I've spent the last 3 years or so finding solutions to problems like "how do I compile information about large projects" and "how do I stay focused on a project long enough to complete it" and "how do I force myself to exercise." Someone close to me asked how I, well over 30 and reasonably successful in my life thus far, hadn't figured out solutions for those problems already.
The question stung a bit, but also allowed some useful introspection, so I wanted to share a bit of personal background before I get to the app review part of this edition.
Unlike the person who asked me this question, I haven't been in the same job for the last decade, and I've changed job types between 4 and 5 times depending on how you count. The tricks I learned for achieving success in college are sadly irrelevant for the majority of the work I've done post-college, and historically I've had really time-bounded tasks that were externally imposed, and implicitly involved exercise and movement. Most of my decade in education was spent traveling around classrooms and between rooms, circulating to help students, carrying heavy boxes of paper, etc.
Being at home with a newborn, working from home on a newsletter, and white collar desk jobs are all very new to me, so it's not surprising that I've had to work hard to change my habits and make sure I don't ruin my health with the habits that stood me in good stead in my late teens. All-nighters to meet deadlines just aren't as easy when you're pregnant, 35, and have a toddler who might wake up at midnight wailing with an earache. I can't afford to be a zombie anymore, or crash for an 14 hour sleep session after a nasty all-nighter.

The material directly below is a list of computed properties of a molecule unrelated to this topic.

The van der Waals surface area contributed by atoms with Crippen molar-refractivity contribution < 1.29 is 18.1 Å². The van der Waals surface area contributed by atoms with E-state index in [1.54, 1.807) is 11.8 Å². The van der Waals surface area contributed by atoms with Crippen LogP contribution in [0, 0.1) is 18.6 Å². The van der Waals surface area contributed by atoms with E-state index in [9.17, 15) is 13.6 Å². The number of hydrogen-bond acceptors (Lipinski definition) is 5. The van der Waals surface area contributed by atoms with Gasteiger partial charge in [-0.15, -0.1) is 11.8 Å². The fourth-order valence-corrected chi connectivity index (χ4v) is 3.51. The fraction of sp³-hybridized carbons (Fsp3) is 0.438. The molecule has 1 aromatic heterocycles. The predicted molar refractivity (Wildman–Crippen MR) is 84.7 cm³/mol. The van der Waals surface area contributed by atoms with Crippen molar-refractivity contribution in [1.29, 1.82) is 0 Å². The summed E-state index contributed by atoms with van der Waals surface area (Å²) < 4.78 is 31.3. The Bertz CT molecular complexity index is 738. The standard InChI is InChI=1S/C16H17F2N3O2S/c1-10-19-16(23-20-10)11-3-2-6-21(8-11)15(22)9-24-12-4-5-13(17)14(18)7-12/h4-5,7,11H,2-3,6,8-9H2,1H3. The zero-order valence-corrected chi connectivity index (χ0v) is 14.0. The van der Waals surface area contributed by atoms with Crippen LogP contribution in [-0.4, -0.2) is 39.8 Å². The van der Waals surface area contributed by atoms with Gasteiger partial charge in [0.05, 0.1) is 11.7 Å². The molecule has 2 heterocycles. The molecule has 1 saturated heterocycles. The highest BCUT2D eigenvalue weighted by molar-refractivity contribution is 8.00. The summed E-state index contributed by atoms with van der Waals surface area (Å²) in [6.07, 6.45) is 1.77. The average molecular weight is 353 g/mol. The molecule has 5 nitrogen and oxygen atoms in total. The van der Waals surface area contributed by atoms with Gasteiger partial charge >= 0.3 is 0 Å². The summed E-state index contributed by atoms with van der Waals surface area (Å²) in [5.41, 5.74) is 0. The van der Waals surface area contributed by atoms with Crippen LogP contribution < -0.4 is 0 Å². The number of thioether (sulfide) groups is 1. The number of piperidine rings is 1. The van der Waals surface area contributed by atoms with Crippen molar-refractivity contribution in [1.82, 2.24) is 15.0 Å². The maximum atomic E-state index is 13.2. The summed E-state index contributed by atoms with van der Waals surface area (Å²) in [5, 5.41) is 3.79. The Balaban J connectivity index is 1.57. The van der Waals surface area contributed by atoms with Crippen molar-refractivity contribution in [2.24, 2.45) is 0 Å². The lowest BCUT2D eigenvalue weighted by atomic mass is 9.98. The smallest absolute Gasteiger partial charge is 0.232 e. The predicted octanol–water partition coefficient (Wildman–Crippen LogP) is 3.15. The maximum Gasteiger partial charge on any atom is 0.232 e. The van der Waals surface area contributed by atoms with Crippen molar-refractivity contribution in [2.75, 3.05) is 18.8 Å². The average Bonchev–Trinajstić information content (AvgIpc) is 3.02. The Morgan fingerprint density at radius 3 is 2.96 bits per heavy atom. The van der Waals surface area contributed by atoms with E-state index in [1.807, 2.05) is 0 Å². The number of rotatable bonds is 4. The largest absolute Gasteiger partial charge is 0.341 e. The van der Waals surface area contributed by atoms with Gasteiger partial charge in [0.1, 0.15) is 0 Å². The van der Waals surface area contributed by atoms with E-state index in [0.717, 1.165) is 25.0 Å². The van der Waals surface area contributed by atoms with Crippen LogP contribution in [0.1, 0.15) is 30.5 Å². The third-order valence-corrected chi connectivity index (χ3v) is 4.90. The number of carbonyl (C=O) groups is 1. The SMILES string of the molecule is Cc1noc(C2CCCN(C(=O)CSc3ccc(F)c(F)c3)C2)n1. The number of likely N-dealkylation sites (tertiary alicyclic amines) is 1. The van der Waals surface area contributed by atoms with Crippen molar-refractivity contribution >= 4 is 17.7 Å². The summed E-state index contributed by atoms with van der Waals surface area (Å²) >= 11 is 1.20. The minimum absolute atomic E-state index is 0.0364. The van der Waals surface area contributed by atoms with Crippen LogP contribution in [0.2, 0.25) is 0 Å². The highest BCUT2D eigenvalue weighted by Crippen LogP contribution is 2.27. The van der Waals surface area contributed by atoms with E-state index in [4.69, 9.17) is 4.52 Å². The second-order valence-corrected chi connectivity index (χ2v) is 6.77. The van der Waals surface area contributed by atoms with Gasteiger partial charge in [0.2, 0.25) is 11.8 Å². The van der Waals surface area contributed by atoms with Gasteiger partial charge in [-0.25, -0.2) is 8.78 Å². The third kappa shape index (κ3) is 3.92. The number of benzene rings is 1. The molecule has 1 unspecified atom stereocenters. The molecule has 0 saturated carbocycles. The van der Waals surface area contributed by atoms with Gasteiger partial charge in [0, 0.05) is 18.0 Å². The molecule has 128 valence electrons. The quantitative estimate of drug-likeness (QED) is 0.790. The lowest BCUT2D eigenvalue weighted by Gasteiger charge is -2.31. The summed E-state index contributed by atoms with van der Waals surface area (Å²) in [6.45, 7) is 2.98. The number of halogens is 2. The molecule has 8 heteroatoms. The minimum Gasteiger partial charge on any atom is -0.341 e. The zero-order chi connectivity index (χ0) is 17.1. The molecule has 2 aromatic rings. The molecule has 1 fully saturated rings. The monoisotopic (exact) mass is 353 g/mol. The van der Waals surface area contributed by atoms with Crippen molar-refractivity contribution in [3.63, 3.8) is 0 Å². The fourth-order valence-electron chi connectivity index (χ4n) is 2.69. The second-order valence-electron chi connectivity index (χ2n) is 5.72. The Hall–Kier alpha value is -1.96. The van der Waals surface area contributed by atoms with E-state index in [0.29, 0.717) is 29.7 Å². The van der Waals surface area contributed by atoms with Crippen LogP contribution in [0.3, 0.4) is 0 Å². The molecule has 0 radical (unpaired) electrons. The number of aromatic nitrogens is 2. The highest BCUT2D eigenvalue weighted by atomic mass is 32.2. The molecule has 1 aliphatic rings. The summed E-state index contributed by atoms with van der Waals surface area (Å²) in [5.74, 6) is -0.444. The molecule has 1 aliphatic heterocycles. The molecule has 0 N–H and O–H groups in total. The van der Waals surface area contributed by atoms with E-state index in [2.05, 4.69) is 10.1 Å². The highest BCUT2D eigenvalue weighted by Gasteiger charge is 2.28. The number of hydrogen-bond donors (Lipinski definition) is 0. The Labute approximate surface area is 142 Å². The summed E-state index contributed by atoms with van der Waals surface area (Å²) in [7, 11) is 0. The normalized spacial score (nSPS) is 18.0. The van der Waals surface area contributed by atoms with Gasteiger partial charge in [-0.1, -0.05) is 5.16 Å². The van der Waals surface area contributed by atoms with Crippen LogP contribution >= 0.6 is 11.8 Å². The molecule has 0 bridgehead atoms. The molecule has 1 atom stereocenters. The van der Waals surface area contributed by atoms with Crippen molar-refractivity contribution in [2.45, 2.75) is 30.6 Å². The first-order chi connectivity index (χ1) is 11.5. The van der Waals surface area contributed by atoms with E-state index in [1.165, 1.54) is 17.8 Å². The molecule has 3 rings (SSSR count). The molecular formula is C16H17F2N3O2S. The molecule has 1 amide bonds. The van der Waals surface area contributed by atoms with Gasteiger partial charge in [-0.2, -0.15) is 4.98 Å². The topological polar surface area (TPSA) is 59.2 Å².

So I had to learn to work in chunks. I had to learn how to set aside projects and come back to them. Obsidian helped enormously with that, as evidenced by the fact that I initially started outlining this article in ::checks notes:: April of 2022.
One thing I've learned in the last few years is that more "advanced" tools are not always better. Despite the progression taught to us by video games, the discovery of copper did not make stone tools useless. The invention of the drill did not eliminate the importance of the screwdriver. On a more contemporary note, I don't agree with people who think folders are outdated. The introduction of a new tool doesn't mean that we should discard the old one; there are plenty of situations when I would much prefer a screwdriver over a drill. For instance, I'm concerned that the drill might slip out of my hands and cause harm, or that the battery may be dead and I don't have the time to recharge it, or that it requires more maintenance. All of this demonstrates that the screwdriver still has its place in our lives.
So, for much the same reason I still find folders valuable in a world with tags and AI-powered links, I really appreciate this fairly simple tool first developed in 2010 and wanted to share it with y'all.
EyeLeo hasn't demonstratively helped me achieve anything the way that Obsidian has. It's an app that's meant to help with eyestrain, which wasn't even what I was looking for when I stumbled across it – I was looking for a highly customizable exercise app that would take into account my postpartum complications, use gifs instead of videos, and help gamify quick exercises a bit. Instead, I found this:
This Content Is for Paid Members
Unlock full access to Obsidian Iceberg and see the entire library of members-only content.Sign up to view this content
Already have an account? Log in
Check out one of these related posts
For the most part, my teaching notes are very simple and low-tech. But Obsidian was helpful when I was allowed to use it.
Map generation & usage
How to make notes for reference, not self-improvement: A practical guide to messy notes meant to be used, not admired.